Interview Evan Roth (Part 2)


By Vincent Morgan |  Published on Monday, February 6, 2012.

In this second part of Evan Roth's interview, we discuss his influences and ongoing projects.

FatCap : Who are your models when it comes to programming, your favorite languages and technical inspirations?

Evan Roth : It's an interesting question as i'm gotten less and less interested in programming lately think there is exciting things going on, a lot of interestings stuff with javascript right now, and how all this html canvas stuff is allowing javascript to this huge new life on the web.

I stopped programming for a long time because I realised I knew people who do it better than me and I just get angry and grumpy when I did it, but I've been programming more and more lately because I love the web. As much as I love graffiti I really really love the web and alot of the code I was writting, all the code that was used to build these pieces in the studio, are stand alone applications. They are not really webbased. I can put them on a website for people to download them but it isn't that kind of share browser stage happening and with processing dot gs or alot of these tools that are allowing visual programmers to create stuff that live natively in the browser instead of software packages that you need to double click and run off your hardrive. That's exciting to me to the point I'm starting to reprogram again a little bit more.

FC : Which are the graffiti artists or actors from the movement that are in your opinion the most impressive or noteworthy?

Good question. There are so many. Because my love affair with graffiti was so related to what I saw esveryday, walking in the city, I was always more interested in who I saw on the street versus who I saw online or in magazines. A lot of people influence me and not necessarly big names. People that just happened to be the ones that were up in New York when I was living there. I really like Katsu for instance and I collaborated with him a lot. I just came back from New York and you can go accross the Manhattan bridge and the train and you see his name on every single upright. Or if you walk around Soho, you see his stickers on every single crosswalk sign. So he has the all the right kind of pieces down and he has been doing it for so long that he really, really knows what he's doing but he also isn't affraid of experimenting in a sense of what is outside of what is traditionally graffiti and gives you handshakes in the graffiti community.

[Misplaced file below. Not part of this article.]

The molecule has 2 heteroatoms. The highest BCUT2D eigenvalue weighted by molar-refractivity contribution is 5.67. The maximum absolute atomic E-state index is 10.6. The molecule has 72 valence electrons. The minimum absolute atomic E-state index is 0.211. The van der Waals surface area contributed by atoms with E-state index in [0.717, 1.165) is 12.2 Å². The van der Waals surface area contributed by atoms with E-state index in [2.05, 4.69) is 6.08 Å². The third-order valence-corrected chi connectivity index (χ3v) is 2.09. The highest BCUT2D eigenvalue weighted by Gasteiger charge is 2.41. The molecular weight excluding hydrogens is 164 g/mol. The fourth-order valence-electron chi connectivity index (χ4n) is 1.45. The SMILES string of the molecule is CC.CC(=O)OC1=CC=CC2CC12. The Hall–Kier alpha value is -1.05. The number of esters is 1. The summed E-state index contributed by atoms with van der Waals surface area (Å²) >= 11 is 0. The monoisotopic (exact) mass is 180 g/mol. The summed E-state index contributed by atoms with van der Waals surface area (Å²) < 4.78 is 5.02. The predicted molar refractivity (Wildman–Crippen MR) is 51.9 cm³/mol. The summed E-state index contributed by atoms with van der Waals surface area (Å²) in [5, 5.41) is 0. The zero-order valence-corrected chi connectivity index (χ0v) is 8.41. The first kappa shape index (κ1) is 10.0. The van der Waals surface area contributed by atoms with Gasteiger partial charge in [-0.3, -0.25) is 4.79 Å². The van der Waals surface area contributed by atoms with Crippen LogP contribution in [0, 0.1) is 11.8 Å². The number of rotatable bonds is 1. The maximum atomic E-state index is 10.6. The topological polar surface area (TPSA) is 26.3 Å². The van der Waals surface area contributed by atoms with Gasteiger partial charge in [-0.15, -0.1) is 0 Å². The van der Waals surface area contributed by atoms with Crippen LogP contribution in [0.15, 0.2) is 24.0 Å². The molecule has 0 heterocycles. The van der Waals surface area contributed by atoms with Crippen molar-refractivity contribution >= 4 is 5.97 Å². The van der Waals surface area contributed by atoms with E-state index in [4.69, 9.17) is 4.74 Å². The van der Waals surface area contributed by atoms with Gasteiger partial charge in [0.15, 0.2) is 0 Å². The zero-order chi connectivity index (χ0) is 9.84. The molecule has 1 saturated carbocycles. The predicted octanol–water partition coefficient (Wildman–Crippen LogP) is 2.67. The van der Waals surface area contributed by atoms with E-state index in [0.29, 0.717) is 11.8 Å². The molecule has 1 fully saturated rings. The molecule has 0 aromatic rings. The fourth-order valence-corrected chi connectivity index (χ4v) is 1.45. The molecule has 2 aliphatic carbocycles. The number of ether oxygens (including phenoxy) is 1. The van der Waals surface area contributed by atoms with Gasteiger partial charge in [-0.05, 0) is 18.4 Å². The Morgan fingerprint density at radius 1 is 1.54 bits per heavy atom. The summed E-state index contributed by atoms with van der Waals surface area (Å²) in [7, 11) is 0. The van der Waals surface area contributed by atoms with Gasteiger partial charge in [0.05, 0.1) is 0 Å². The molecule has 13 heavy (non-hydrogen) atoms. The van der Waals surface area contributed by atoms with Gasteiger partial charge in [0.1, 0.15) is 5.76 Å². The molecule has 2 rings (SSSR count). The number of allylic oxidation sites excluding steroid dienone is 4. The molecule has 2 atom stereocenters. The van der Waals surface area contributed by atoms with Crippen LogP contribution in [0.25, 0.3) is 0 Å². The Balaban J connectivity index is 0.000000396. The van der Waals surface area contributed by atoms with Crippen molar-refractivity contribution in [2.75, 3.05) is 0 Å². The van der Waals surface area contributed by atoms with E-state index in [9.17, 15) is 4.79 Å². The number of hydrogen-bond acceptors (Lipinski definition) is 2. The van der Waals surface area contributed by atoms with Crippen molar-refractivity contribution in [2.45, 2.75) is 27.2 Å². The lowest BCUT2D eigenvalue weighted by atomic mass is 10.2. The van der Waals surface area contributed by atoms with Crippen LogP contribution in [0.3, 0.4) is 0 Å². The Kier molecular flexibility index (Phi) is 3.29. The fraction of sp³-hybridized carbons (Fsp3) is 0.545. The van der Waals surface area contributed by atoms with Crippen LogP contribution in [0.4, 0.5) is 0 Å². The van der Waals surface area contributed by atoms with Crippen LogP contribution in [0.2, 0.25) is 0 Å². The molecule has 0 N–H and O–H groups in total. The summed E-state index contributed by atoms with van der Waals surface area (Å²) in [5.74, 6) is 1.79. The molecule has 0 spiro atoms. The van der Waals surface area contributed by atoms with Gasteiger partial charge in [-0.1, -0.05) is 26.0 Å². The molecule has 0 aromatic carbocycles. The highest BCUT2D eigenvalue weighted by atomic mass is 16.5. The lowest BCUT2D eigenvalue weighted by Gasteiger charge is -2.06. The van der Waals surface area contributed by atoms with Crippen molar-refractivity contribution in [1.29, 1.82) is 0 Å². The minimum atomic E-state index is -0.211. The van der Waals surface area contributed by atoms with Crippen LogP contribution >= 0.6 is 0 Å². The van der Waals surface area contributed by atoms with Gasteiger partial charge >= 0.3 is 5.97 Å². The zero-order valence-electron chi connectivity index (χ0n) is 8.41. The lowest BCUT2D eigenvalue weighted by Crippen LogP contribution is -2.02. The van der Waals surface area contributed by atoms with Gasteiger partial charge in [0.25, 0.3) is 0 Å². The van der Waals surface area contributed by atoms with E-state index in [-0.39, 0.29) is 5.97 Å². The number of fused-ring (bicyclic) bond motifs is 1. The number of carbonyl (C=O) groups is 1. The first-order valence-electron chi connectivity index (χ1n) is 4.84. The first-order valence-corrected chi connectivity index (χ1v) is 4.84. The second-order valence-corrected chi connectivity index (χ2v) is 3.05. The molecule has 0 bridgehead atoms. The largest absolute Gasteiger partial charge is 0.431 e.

I mean he has all that but won't be affraid of doing weird videos or he rented a U-haul truck and just wrote "Katsu best graffiti artist in New York" in big blockletters on the sides and just drove around. So he rented a U-Haul truck for probably something like 50$ a day and just drove around Manhattan in it. It's brilliant.

Katsu Graffiti

I'm also really interested in documentation and he's done some really interesting things in that field too. He did a graffiti version of Eames' movie « The powers of 10 ». It starts when he's just writting with a pin tip on a grain of rice his tag and keeps zooming out, and out, and out, and on the last shot, he's painting with a fire extinguisher from a tourist helicopter he rented and he flew over a building to tag the whole block of a rooftop. He's just doing all the things you are supposed to do in graffiti, but not only. He is doing them in a way that is really calculated and smart. He also has some of that crossover appeal I'm really into.

The Powers Of Katsu

The graffiti taxonomy piece I just came back from NYC because it's in the Moma right now and, for me, beyond being excited I work there, which is awesome of course, I really like that there is tags in the Moma right now from like all my friends. Graffiti writers can go there and see it on the walls and get excited about it but my mom will come to to the opening and be like "oh, I get it, it's cool" and I think Katsu wears a lot of that too. The videos he does are not geared only for the people inside the community even though he's taking trains and catching tags that are just for them specifically. He is thinking outside of it as well.

Urban Data

KATSU: Graffiti Analysis 2.0
from Evan Roth.

Ok, and I'd be lying if I wasn't influenced by Banksy also even though it's probably not that cool to say so, he's been a major influence. One of the reasons I went back to graduate school is seeing a single Banksy piece. I went in a talk and someone showed that piece where a car parks over a crosswalk and he paints over the car, a very old Banksy piece but I just hadn't thought of things in that way before and when I saw that I was amazed and thought "there is so much more room there". From there I started looking at his work and I still think there is a lot of work he does that is pretty brilliant.

Banksy Urban Data

FC : And outside from graffiti and programming who are the people you look up to? What are your principal source of inspirations?

Oh, I have a lot of sources of influences. I grew up skateboarding in Michigan, listening to rap music in a suburb and that was my first introduction to the remix culture and sampling and all these things that kind of cord with what I do now in a way.

But I'm also really influenced by, not necessarily the code side of it, but the developpement process that happens with Open Source software. I've never programmed any code for Linux before for instance but the philosophy that led to its devellopment I take a lot of inspiration from. The kind of idea that a group of people for no money can get together and build an operating system, one of the most complicated digital system of our era to me is very inspiring. But then also, the simple way they used to get there is also super interesting and influenced directly a lot of the art I make wether it's in graffiti or wether it's on the web or just general.

A lot of times I'll be reading about how Linux developed and will be looking at people like Richard Stallman or Linus Torvalds or a lot of these people that are considered as hackers in the more traditionnal sense and try applying what they do to things outside of the technology circles.

Stallman Richard